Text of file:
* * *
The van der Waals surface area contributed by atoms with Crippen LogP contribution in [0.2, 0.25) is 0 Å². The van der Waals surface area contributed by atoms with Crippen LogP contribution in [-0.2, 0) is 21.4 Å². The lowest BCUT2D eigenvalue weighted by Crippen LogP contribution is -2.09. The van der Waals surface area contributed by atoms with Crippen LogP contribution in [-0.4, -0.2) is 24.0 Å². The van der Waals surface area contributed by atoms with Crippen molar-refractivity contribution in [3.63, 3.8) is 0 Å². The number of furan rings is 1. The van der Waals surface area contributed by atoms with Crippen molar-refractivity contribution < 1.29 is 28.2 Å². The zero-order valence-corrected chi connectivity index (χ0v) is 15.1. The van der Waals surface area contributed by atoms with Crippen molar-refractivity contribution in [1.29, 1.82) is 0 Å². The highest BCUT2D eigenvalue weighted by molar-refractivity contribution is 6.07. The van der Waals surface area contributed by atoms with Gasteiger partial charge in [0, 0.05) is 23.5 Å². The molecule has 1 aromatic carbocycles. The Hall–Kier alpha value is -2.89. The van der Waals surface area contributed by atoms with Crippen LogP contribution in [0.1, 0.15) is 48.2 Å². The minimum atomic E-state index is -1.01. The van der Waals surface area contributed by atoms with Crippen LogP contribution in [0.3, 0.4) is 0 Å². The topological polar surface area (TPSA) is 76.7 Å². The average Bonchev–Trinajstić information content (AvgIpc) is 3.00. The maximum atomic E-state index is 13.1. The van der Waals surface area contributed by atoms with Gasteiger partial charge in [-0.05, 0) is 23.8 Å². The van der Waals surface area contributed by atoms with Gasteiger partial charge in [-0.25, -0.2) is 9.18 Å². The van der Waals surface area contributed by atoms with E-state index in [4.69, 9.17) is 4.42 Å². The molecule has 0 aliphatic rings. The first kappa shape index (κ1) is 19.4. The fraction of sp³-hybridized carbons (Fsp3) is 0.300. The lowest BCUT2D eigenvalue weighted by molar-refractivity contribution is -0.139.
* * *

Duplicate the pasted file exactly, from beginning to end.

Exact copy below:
The van der Waals surface area contributed by atoms with Crippen LogP contribution in [0.2, 0.25) is 0 Å². The van der Waals surface area contributed by atoms with Crippen LogP contribution in [-0.2, 0) is 21.4 Å². The lowest BCUT2D eigenvalue weighted by Crippen LogP contribution is -2.09. The van der Waals surface area contributed by atoms with Crippen LogP contribution in [-0.4, -0.2) is 24.0 Å². The van der Waals surface area contributed by atoms with Crippen molar-refractivity contribution in [3.63, 3.8) is 0 Å². The number of furan rings is 1. The van der Waals surface area contributed by atoms with Crippen molar-refractivity contribution < 1.29 is 28.2 Å². The zero-order valence-corrected chi connectivity index (χ0v) is 15.1. The van der Waals surface area contributed by atoms with Crippen molar-refractivity contribution in [1.29, 1.82) is 0 Å². The highest BCUT2D eigenvalue weighted by molar-refractivity contribution is 6.07. The van der Waals surface area contributed by atoms with Gasteiger partial charge in [0, 0.05) is 23.5 Å². The molecule has 1 aromatic carbocycles. The Hall–Kier alpha value is -2.89. The van der Waals surface area contributed by atoms with Crippen LogP contribution in [0.1, 0.15) is 48.2 Å². The minimum atomic E-state index is -1.01. The van der Waals surface area contributed by atoms with Crippen LogP contribution in [0.3, 0.4) is 0 Å². The topological polar surface area (TPSA) is 76.7 Å². The average Bonchev–Trinajstić information content (AvgIpc) is 3.00. The maximum atomic E-state index is 13.1. The van der Waals surface area contributed by atoms with Gasteiger partial charge in [-0.05, 0) is 23.8 Å². The van der Waals surface area contributed by atoms with Gasteiger partial charge in [-0.25, -0.2) is 9.18 Å². The van der Waals surface area contributed by atoms with E-state index in [4.69, 9.17) is 4.42 Å². The molecule has 0 aliphatic rings. The first kappa shape index (κ1) is 19.4. The fraction of sp³-hybridized carbons (Fsp3) is 0.300. The lowest BCUT2D eigenvalue weighted by molar-refractivity contribution is -0.139.